Clark Atlanta University honors African American space pioneer

9:47 a.m. Monday, May 22, 2017 Atlanta Education News
Katherine Johnson is a physicist, space scientist, and mathematician who contributed to America's aeronautics and space programs with the early application of digital electronic computers at NASA. Known for accuracy in computerized celestial navigation, she calculated the trajectory for Project Mercury and the 1969 Apollo 11 flight to the Moon. In 2015, President Barack Obama presented her with the Presidential Medal of Freedom. (AP Photo/Evan Vucci)

Clark Atlanta University is awarding an honorary degree to Katherine Johnson, the late-in-life celebrity depicted by actress Taraji P. Henson in the movie ‘Hidden Figures.’

Johnson, 98, will be unable to make it to the Monday commencement, but the historic black college and university was able to produce and share the video below of a short interview with the former NASA mathematician who broke racial and gender barriers to help put some of the first American’s into space.

Katherine Johnson, who’s life story was recently told in the blockbuster hit “Hidden Figures” offers her advice for women and 2017 college grads. (Footage provided by Clark Atlanta University)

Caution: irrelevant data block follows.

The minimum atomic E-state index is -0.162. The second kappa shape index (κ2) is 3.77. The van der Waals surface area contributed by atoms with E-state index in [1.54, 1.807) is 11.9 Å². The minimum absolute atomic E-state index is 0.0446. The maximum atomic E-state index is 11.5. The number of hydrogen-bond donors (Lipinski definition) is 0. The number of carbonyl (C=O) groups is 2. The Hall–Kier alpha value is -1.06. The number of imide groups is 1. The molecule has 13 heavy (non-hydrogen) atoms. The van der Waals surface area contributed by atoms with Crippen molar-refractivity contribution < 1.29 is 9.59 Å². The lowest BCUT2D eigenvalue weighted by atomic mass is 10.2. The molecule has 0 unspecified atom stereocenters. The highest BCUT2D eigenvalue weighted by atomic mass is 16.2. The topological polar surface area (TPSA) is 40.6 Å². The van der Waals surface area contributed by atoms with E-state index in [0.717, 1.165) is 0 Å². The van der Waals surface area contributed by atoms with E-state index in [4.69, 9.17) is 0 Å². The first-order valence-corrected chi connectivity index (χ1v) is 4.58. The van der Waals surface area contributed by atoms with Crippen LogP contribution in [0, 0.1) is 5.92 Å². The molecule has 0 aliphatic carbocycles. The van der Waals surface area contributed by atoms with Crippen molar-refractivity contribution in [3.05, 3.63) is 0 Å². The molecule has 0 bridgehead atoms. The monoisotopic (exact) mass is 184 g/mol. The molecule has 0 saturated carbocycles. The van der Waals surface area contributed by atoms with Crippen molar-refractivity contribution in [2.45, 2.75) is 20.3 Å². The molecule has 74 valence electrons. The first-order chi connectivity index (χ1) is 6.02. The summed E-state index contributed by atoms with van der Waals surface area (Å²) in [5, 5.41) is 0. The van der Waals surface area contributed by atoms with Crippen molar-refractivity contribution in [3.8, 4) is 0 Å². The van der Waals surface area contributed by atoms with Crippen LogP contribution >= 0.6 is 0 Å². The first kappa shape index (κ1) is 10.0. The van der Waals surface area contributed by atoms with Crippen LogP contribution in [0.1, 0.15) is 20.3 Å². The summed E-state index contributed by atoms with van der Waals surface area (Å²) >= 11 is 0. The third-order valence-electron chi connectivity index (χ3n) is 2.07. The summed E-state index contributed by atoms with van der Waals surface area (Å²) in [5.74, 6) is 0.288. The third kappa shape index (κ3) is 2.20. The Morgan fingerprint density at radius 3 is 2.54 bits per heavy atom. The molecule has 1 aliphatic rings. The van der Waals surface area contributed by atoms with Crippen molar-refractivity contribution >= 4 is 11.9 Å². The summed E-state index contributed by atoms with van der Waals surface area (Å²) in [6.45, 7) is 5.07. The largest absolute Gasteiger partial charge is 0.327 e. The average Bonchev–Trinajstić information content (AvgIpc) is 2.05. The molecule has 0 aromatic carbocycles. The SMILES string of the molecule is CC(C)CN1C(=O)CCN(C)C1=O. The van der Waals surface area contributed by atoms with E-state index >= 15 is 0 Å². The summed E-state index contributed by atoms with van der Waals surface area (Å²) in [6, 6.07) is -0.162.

Johnson was a West Virginia whiz kid, going to high school at 10 and graduating from college at 18. She got a job as a teacher before hearing that the government agency, which later became NASA, was looking for mathematicians to solve complex math problems related to flight in the age before computers. She went to work for it in 1953. Below is a photo of Johnson at work.

Photo courtesy NASA
Katherine Johnson became a NASA "computer," calculating figures including the trajectory for Alan Shepard, the first American in space. Even after NASA began using electronic computers, John Glenn requested that Johnson personally recheck the calculations made by the new electronic computers before his mission on which he became the first American to orbit the Earth. Johnson later performed the calculations for the first moon landing in 1969.

She retired in 1986, but has seen a resurgence of attention because of this year’s movie about her and other African American women who helped America get into space and onto the moon. Below is Johnson and stars of ‘Hidden Figures’ during this year’s Academy Awards.

HOLLYWOOD, CA - FEBRUARY 26: NASA mathematician Katherine Johnson (2nd L) appears onstage with (L-R) actors Janelle Monae, Taraji P. Henson and Octavia Spencer speak onstage during the 89th Annual Academy Awards at Hollywood & Highland Center on February 26, 2017 in Hollywood, California. (Photo by Kevin Winter/Getty Images)

Johnson, in the video, counsels all people to work hard at what they do, learn as much as possible, and help others.

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